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Tom McCarthy: C
The blurb on my copy compares McCarthy to Bolaño, Beckett and Pynchon. I don’t see it myself, except, perhaps, for Pynchon, for the common love and use of technology, though a comparison with Thomas McMahon would be more valid though, I suspect, blurb writers don’t read McMahon, which is a pity. The point, of course, is that McCarthy is (post-)modernist and undertaking something that is not often found in the contemporary English novel. Of course, on that point, they are correct but however revolutionary McCarthy may be by English standards, he does not compare with the above three, either in terms of modernity or soaring imagination.
So let’s start with the C. Of course, pomo writers love playing with language and McCarthy is no exception, with language jokes and even discussions of the Rosetta Stone as well as other languages, including human languages and machine ones (Morse). Firstly, the book is divided into four sections, each one entitled with one word beginning with the letter C, namely Caul, Chute, Crash, Call. Note the play of words here (chute refers to both parachute and the French word for fall). C is also for Cocaine as our hero uses cocaine before gravitating for heroine. It is also the first letter for the surname of our hero – Carrefax. (Carfax is a street in Oxford where McCarthy went to university and comes from carrefour, i.e. the French for crossroads). C is also for communication and this book, as a good post-modernist book, is about communication. (It is also about death, technology, fakery, codes (another C word), casual sex and perspective, all worthy post-modernist topics.) The communication, as well as about the conventional meaning, is about the sophisticated technological form, i.e. wireless (and wired) telecommunication which is an issue throughout this book, as Carrefax Senior, at the start of the book, is developing a telecommunications system which his son and daughter both take an interest in and get involved in. Our hero, son of Carrefax senior, Serge by name (allowing for little jokes about how it is pronounced) gets involved in the technical side of communication during the book, including using radio to send signals from his World War I plane to the ground to later helping setting up an Empire Communications System while in Egypt.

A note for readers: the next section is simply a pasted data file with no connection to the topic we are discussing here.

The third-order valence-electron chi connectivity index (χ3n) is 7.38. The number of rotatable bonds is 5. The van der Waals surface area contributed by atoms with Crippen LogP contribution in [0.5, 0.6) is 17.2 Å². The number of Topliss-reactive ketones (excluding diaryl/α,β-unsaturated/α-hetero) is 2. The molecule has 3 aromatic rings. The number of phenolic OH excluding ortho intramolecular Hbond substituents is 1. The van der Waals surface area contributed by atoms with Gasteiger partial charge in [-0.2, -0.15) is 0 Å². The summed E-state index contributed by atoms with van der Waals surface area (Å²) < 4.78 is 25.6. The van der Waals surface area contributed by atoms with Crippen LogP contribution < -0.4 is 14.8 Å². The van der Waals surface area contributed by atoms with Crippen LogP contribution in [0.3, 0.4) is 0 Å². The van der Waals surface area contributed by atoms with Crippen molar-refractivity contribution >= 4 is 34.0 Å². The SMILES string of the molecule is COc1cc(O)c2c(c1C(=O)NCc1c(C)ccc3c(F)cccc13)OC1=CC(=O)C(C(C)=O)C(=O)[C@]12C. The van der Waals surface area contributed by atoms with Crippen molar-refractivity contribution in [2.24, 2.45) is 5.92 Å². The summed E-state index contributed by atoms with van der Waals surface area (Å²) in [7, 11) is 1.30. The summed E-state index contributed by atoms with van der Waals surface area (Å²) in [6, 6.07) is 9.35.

C also has another meaning as it is, of course, pronounced see. And seeing is also what this book is about. During the war, Serge is an observer in a plane, looking at German armaments and formations. But despite his skills here (enhanced by cocaine) he has trouble with perspective through the book, both in the literal sense of the word, i.e. as an artist and (trainee) architect but also in the figurative sense, as he himself admits. As well as C, the book is about technology – from telecommunications to biology, from archaeology (as a science) to aeronautical engineering, and many others besides. Part of the pleasure of the book is McCarthy’s obvious enjoyment of and interest in these technologies, how they evolved and how they were used in the early part of the twentieth century.
The story concerns Serge Carrefax, born at the end of the nineteenth century. He is the son of Simeon and brother of Sophie (note that all their first names beginning with S, rather than C. Their mother – first name Frieda – plays a very small role, though she produces silk from silkworms.) Simeon is keen on developing telecommunications but he plays a rather shadowy role after the opening section. He also runs a school for the deaf, another aspect of the communication theme. Sophie is the smartest one but, after interesting experiments in both telecommunications and biology, she dies (from another C – cyanide), passing the mantle to Serge. He, however, seems to be ill and is sent for a cure in some fictitious East European Kursaal, reminiscent of Kellogg’s sanatorium in The Road to Wellville. He recovers and studies aeronautical engineering before going off to World War I as an observer where we follow his life in a plane till he is captured and sent to a prisoner of war camp. From there it is the study of architecture and the use of cocaine and heroine (with a bit of spiritual communication, with a medium) and the bright life before off to Egypt to help with the Empire communications system.
Does it work? Where Bolaño, Beckett and Pynchon succeed is the flowing imagination which McCarthy, firmly English, tries for but cannot achieve. The technology is fascinating but without the concern for his characters (deliberately, I assume, from what he says) and a random plot, it really does not grip the reader nor succeed as a great work of imagination.
First published 2010 by Jonathan Cape